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To want my DH to stay in his current job for a while?

(15 Posts)
RustyPaperclip Tue 10-Jan-17 22:07:08

First time posting in AIBU I think but want to know if I am being unreasonable (please don't be too hard though!).

I have always been very career focused, I got a degree and then post grad degree to become qualified in a particular profession. I was lucky that I had a lot of support from my parents, both financially and emotionally.

DH on the other hand is very intelligent but not academic in the same way as I am. He absorbs information on any subject that interests him which I really admire, and he is extremely intelligent just in a different way to me. He has so many interests and is captivated by many different subjects. However he lacked support and guidance from his parents (that's a whole different thread), left college and has drifted between different jobs for the last decade.

I thought he had finally found a job he enjoyed but he has only been there for about 6 months and is already talking about moving on. I also supported him during a period of unemployment. I'm finding the pressure of not knowing if we have a stable future very hard, plus not knowing if I need to support us both on one wage again.

But at the same time I want him to be happy and follow his dreams. I guess I just want him to stick with one job for a while without dreaming of the next opportunity, AIBU?

statetrooperstacey Tue 10-Jan-17 22:32:12

I think this would make me very anxious, have you spoken to him about this and explained how it makes you feel?

Chloe84 Tue 10-Jan-17 22:36:28

YANBU. No harm in looking for the next opportunity but he should only leave his job when he has another one lined up.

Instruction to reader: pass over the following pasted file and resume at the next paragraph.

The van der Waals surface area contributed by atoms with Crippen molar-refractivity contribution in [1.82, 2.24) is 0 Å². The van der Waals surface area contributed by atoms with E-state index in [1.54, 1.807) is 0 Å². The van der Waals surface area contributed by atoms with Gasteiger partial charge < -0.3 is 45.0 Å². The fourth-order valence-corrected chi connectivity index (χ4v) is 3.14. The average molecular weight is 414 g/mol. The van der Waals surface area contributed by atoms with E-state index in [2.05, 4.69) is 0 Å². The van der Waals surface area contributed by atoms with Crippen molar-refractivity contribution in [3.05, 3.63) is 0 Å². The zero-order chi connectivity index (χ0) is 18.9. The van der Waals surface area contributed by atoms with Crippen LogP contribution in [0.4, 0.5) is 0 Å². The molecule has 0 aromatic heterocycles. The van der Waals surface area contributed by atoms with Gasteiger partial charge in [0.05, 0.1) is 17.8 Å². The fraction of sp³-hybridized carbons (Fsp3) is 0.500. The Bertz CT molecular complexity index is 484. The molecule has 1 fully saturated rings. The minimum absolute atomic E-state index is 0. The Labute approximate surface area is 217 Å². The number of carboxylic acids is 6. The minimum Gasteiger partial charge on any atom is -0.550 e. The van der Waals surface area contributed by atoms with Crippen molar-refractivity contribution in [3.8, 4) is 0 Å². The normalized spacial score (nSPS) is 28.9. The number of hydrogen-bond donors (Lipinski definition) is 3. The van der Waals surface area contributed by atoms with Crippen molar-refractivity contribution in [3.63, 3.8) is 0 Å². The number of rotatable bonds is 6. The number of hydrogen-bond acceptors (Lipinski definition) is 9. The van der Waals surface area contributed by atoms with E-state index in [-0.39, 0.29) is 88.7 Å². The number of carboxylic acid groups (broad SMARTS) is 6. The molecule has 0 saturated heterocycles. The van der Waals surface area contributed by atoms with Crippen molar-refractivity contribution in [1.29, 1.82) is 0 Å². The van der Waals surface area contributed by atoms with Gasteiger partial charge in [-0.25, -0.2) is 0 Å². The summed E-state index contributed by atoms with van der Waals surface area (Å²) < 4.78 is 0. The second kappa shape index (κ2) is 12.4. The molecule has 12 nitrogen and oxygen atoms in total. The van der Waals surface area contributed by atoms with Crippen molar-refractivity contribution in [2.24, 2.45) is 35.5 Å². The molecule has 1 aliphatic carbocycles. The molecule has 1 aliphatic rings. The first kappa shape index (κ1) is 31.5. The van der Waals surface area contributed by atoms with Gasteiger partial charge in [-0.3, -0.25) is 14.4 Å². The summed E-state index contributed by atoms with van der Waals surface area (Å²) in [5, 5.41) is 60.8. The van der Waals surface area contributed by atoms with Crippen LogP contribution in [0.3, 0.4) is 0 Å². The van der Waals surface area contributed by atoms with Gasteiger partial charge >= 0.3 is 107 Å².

Mortgage/rent don't get a break, so neither should he.

Creampastry Tue 10-Jan-17 22:38:23

What sort of pension does he have?

Leeds2 Tue 10-Jan-17 22:39:08

Does he have a "dream", as in something he desperately wants to get into?

KathArtic Tue 10-Jan-17 22:39:30

^^ He needs another job before leaving. He needs to consider his pension too.

ZigZagIntoTheBlue Tue 10-Jan-17 22:39:45

Yes to the above, should only leave when next job is lined up and also if he has drifted for a while, if this job isn't horrendous he should probably stay longer than 6 months just to show he can! Less likely to get hired if they think he'll get bored soon

HermioneJeanGranger Tue 10-Jan-17 22:43:19

Tell him he can leave once he has another permanent job lined up. It's not fair for one partner to shoulder the financial burden unless a) it's agreed, or b) it's through no fault of their own - illness or similar.

You don't get to just quit your job and be unemployed/drift around doing nothing when there are bills to be paid!

Wishforsnow Tue 10-Jan-17 22:43:35

I think it is fine as long as he is employed or looking for jobs before resigning from a previous one. Bring acedemic does not mean you will earn more but make it clear you will not cover him if he chooses to be unemployed

BestZebbie Tue 10-Jan-17 22:47:43